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What can Michael Barrymore teach us about Polkey?

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You wouldn't expect a Court of Appeal judgment about Michael Barrymore's claim for false imprisonment following his arrest after the death of Stuart Lubbock at a party held at Mr Barrymore's house to be relevant to employment law, but it might be.

The appeal concerned quantum. It was conceded Mr Barrymore's arrest was unlawful as the arresting officer was unaware of the facts he needed to know to enable him to have the reasonable suspicion necessary to lawfully arrest Mr Barrymore. Therefore his detention amounted to false imprisonment.

No other officer on the scene had those facts at their fingertips either, so if the arresting officer hadn't arrested him but one of the others present had, it would still have been unlawful and false imprisonment. There were officers who could have made a lawful arrest but they weren't on the scene at the time and they hadn't passed on their knowledge.

This enabled Mr Barrymore to bring a claim for £2.4m in damages for his alleged loss of earnings resulting from the damage caused to his career consequent upon his arrest.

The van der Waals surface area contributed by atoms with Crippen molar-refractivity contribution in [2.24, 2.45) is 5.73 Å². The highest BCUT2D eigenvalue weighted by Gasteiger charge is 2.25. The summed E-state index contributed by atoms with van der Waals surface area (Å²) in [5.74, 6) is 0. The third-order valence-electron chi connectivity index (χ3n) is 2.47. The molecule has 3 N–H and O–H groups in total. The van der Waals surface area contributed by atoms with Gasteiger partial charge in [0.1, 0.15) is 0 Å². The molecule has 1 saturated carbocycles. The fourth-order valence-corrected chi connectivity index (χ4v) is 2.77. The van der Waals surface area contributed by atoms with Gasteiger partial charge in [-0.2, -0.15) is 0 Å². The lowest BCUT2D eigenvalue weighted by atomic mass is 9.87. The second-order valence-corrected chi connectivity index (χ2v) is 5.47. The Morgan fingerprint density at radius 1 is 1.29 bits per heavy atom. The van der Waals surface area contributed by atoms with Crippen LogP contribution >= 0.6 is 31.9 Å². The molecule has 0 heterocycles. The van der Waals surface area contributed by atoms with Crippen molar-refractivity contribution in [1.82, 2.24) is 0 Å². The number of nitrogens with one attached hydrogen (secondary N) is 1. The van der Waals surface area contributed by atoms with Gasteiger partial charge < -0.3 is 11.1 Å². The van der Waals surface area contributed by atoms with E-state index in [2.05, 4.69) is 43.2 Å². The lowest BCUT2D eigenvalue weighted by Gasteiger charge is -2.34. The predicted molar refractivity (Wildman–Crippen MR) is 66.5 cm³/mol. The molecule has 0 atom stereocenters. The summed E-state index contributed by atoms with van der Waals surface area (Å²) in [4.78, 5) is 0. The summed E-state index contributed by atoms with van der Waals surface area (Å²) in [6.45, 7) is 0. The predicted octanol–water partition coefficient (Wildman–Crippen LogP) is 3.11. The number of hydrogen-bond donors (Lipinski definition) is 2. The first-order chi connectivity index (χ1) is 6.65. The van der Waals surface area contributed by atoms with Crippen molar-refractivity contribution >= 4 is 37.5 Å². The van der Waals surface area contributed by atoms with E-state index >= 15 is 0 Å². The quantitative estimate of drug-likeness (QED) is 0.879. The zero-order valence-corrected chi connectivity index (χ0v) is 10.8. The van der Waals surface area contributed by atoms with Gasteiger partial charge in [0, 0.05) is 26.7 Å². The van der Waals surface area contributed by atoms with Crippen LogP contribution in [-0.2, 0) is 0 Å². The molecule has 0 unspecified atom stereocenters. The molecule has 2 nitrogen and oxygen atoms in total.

The High Court held that had the arresting officer not arrested him he would have been arrested unlawfully by another officer present

How is this relevant to employment law? The answer lies in Polkey. The CA judgment is about the correct counterfactual to set up following recognition of unlawfulness. The High Court Judge looked at what would have happened if the arresting officer had not acted unlawfully and he concluded that another officer would have acted unlawfully, hence substantial damages were due.

But the appropriate counterfactual was not what would have happened in the absence of the unlawful behaviour, but what would have happened had it been appreciated what the law required.

The answer was either that (a) the arresting officer would have been given the facts prior to arrest to enable him to lawfully effect the arrest, or (b) an officer with appropriate information would have made the arrest.

Polkey is often similarly misunderstood, with parties looking at what the employer would have done if they'd not made the procedural error rather than looking at what would have happened had the correct procedure been applied.

This is an abridged version of a twitter thread produced by Jason Braier from Field Court Chambers.